Plantaris Muscle Rupture

plantaris muscle rupture
Plantaris muscle ruptures are a possible cause of calf pain. Jeannot Olivet / Getty Images

The plantaris muscle is a small muscle in the back of the leg.  Running along with the other muscles of the calf, the plantaris muscle and tendon are in a similar location to the muscles of the calf and Achilles tendon.  Injury to the plantaris muscle can mimic some of the symptoms of a calf strain or Achilles tendon tear, but the recovery from a plantaris muscle injury is typically much simpler.

Anatomy of the Calf Muscles

The major muscles in the back of the leg are the gastrocnemius and the soleus muscles.

  The gastrocnemius has two major portions, the medial and lateral heads of the gastroc, and is more superficial (closer to the skin).  The soleus is located deeper in the leg. 

Together, the gastrocnemius and soleus muscles form the Achilles tendon, which blends into a tight tendon in the back of the heel.  The Achilles tendon attaches to the heel bone (the calcaneus).  When the calf muscles contract, the point the foot downward.  This motion is important in propelling the body forward when walking, running, and especially when sprinting. 

The plantaris muscle is a smaller component of the calf muscles.  The plantaris muscle and tendon sit roughly in the center of the calf, between the two heads of the gastrocnemius.  Not everyone has a plantaris muscle, and in cadaver examinations, roughly 10-20% of the population is found to not have a plantaris muscle.

Plantaris Muscle Ruptures

Injuries to the plantaris muscle can either occur as a muscle strain or more commonly, a plantaris muscle rupture.

  Plantaris muscle ruptures have also been called "tennis leg" as many people who sustain this injury are athletes who are lunging forward, such as a tennis player might do.

Typical symptoms of a plantaris muscle rupture include:

  • Sudden pain in the back of the calf
  • A swelling or bunching of the calf muscle
  • Swelling and bruising in the back of the leg
  • Cramping and spasm sensations of the calf muscle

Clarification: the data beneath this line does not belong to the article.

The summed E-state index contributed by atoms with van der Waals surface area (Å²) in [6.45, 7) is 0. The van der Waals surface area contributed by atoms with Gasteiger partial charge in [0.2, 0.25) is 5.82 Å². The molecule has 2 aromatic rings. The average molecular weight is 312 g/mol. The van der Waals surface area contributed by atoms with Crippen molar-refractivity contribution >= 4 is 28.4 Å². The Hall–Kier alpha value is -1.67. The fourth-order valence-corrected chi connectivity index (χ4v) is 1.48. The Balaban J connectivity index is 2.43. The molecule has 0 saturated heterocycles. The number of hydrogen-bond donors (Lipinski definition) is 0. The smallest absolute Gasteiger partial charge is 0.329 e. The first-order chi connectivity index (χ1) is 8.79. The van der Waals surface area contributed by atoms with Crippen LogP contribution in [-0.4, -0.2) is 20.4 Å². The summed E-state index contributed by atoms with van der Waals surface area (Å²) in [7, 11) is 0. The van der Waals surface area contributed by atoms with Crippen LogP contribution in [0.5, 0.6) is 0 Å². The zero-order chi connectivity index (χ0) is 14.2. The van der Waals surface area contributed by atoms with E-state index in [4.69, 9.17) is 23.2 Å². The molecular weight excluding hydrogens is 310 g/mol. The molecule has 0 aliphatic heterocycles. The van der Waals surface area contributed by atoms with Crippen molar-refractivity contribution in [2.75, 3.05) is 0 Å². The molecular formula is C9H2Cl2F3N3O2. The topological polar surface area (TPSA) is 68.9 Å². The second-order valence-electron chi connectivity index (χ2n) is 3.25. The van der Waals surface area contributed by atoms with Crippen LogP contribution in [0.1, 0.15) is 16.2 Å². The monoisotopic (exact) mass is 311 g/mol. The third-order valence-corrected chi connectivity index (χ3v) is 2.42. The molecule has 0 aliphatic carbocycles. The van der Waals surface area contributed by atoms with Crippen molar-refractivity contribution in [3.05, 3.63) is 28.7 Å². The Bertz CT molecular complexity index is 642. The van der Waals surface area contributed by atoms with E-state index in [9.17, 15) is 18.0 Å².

The most important step is to confirm the diagnosis, in large part to ensure the injury is not a more serious Achilles tendon tear.  Patients with Achilles tendon tears typically cannot point their foot downward because of the severed tendon, whereas plantaris muscle injuries do not cause this limitation.  Plantaris ruptures can also be confused with a blood clot in the large veins of the calf, called a DVT.

If the diagnosis is unclear, there are tests that can be performed to confirm or exclude the diagnosis of a plantaris rupture.  The two tests most often used are either an MRI or an ultrasound.  Both of these tests can be useful in confirming an injury to the plantaris muscle or to look for other possible causes of calf pain.

Treatment of Plantaris Muscle Ruptures

Treatment of a plantaris muscle injury is almost always non-surgical.  While the injuries can cause pain and disability, the symptoms almost always resolve with simple treatment steps.

  The initial treatment of a plantaris injury is with the usual R.I.C.E. (Rest, Ice, Compression, Elevation) treatments.  If the pain is significant, patients may require a brief time of immobilization or crutch use to allow the pain to subside.

Gradual increases in mobility and strength can be obtained with the assistance of an athletic trainer or physical therapist.  Most often symptoms gradually resolve, although it is not uncommon for a full recovery to take 6-8 weeks, depending on the severity of the injury. 


Rohilla S, et al. "Plantaris rupture: why is it important?" BMJ Case Rep. 2013 Jan 22;2013

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